I love the line in this passage from Micah about how, when the Lord’s house is established on the mountain, once all the swords get turned into plowshares and violence ends, everyone gets to sit under their own vine and fig tree.
For a long time, I didn’t really know what sitting under a vine or fig tree felt like, but I heard the prophet’s point: everybody gets to be at home, with enough. And for me, a homebody that spent a couple decades on the road, being at home with enough seemed ideal.
When I moved to Durham five years ago, my goal was to move toward a life that allowed for a dog and a garden. It feels like a small desire, maybe, but those years of travel meant that I was never home long enough to start a single seed, that any canine dependent of mine would have been abandoned every other week.
I moved here at Thanksgiving, and on February 1, Franny came home.
I still don’t have my own garden, but I did learn what sitting under a fig tree might be like. My friend Lauree – who was a part of my writing group already – lived here in Durham, and when I arrived she immediately included me in her circle of Garden Goodness. Lauree grew up on a farm, and her entire yard surrounding her little house here in Durham has been transformed into an orchard/vineyard/coldframe/garden/wonderland. She has four? Five? fig trees, yielding showers of the fresh fruit right here in North Carolina. Who knew that figs grew HERE, in the American South and not just on Mediterranean hillside terraces?? Have you ever tasted a fig fresh from the tree? It’s mind blowing. It feels like an exotic luxury to me, every time I bite into one. Fresh figs, straight from Lauree’s tree, have become one of my very favorite things.
And then, this spring, as COVID set in, a garden appeared. Not, of course, in my tiny second floor apartment. But down the road, at the Methodist church, where my friend Sharon had been working tirelessly to set up a (VERY BUSY) Food Hub for the neighborhood. Her wife, Lisa, had a vision for the backyard, a former preschool playground. Volunteers built raised beds, started seeds on porches, carted in soil, built compost bins, dug up and installed lasagna beds, planted and harvested and planted and harvested and planted and harvested some more. The ParkTown Food Hub Garden has become a sacred space. I have learned that I know very little about growing food. The vines and fruit there aren’t mine – they’ve all been donated and they all go back into the regular community food distributions. But I do get to glean, sometimes, and my fridge was filled with homemade pesto, beans, tomatoes, peppers and greens all summer and fall. And working together with whoever happen to show up on a Saturday morning to plant and grow and tend and harvest food that will feed our neighbors? Well, that’s even better than sitting under my own vine all alone.
The passage from Micah doesn’t stop there, though, with this vision of everyone enjoying being safe, unafraid and at home. This is a cosmic vision of justice and equity, and it is not just about middle-class white ladies finally settling down: “In that day, says the Lord, I will assemble the lame and gather those who have been driven away, and those whom I have afflicted. The lame I will make the remnant, and those who were cast off, a strong nation…”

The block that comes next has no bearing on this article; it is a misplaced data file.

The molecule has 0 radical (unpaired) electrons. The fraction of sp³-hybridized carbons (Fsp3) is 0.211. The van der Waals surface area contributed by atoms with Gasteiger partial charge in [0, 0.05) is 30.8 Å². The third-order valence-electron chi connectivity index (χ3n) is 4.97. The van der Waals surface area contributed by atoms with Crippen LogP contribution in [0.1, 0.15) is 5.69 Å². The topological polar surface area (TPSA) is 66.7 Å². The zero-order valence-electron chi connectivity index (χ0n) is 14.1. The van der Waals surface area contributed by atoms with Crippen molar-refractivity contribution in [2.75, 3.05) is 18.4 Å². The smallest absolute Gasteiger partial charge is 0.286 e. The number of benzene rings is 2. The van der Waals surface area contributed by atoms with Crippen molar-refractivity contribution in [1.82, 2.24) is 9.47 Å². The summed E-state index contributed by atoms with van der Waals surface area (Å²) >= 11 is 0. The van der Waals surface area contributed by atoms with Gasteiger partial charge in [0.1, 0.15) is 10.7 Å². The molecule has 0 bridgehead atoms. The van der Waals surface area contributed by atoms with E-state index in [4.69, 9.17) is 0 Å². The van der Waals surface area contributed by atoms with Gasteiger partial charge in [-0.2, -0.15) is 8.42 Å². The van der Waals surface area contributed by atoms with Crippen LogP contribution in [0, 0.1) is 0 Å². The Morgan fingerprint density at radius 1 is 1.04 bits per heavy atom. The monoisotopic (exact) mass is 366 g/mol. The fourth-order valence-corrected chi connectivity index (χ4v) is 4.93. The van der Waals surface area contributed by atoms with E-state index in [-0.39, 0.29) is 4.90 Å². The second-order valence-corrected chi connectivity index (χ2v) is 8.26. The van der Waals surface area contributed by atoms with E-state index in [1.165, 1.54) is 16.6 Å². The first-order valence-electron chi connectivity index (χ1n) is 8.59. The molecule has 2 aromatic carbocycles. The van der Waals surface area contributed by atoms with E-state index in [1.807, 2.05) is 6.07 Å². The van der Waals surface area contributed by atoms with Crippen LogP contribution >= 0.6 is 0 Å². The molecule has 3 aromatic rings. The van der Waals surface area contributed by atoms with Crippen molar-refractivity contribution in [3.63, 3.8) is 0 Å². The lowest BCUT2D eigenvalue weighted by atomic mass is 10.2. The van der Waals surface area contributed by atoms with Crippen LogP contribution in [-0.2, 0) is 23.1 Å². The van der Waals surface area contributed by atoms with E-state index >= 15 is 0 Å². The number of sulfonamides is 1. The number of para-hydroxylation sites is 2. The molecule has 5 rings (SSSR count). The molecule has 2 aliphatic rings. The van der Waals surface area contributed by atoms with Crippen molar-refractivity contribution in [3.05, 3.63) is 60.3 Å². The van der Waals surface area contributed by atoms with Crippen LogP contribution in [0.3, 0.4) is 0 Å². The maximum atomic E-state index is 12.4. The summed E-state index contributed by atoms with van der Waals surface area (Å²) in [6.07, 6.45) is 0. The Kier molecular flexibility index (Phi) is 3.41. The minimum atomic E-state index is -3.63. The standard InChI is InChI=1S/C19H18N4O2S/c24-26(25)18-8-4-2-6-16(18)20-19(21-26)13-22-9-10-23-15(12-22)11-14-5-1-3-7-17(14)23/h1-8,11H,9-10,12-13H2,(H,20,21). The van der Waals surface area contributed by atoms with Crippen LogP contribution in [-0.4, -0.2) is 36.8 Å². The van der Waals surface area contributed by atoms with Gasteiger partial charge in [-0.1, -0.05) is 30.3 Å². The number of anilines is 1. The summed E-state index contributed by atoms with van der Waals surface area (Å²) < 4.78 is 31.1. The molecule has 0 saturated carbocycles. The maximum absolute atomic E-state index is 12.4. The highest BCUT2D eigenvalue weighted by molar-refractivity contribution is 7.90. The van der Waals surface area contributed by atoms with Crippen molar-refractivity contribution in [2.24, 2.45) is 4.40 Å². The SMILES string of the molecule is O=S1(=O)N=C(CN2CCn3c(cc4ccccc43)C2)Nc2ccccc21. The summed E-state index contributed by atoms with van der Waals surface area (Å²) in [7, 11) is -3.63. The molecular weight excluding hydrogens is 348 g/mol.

This vision of a new world coming involves gathering in everyone who had been cast out. It means that the people on the margins get put in the center of our consideration. It means that the strongest nation is built when we put caring for – and listening to – the lame, blind, poor, the cast out and the essential worker at the top of our priority list.
I am grateful to have this small, settled life here. I am grateful that Franny was available for adoption – now *clearly* the center of every situation she enters, even though when I met her she had been cast out of someone else’s house.
I am grateful that Lauree brought her farmkid sensibilities here to suburban North Carolina and grows so much food that she hands it out like candy on Halloween. One day last month, I walked in her front door to see her sitting on the couch positively up to eyeballs in persimmons that a friend had picked from her trees. Basket upon basket upon basket FULL. While we chatted, the mailman walked up onto her porch, and before he could leave, she shouted out: “HEY! Do you like PERSIMMONS!?”
I am grateful to have been invited to be a part of a garden that helps to feed not just me and my household but our entire neighborhood. The Food Hub is currently feeding TEN THOUSAND people each month, and those tiny seedlings that I started and tended and harvested are a part of that.
Micah’s vision of the new earth isn’t just that we all finally get our own. It’s not that we can hole up with our hoarded wealth and feel secure. This vision – when the Lord makes Her ways known to all the world, when She lives here in her dwelling up on the mountain that we all stream to – is a vision of mutuality. It is a shared abundance. It is a world where no one has too much and no one has too little.
When I stopped traveling so often and managed to stay in one place for more than a couple of weeks at a time, what happened wasn’t so much that I finally got what I wanted; it was that I finally found people with whom I could be in community, friends who were excited to share out of their abundance, neighbors energized by working together to serve one another. The dog and the garden, the vine and the fig tree…they aren’t individual accomplishments. They are gifts, given by God, shared in community. These are gifts that grow when they are given away, gifts that multiply when we hold them loosely, with generosity and mutuality.
“…and no one shall make them afraid, for the mouth of the Lord has spoken.”
(this is part of the #unmuteyourself #Advent2020 devotional)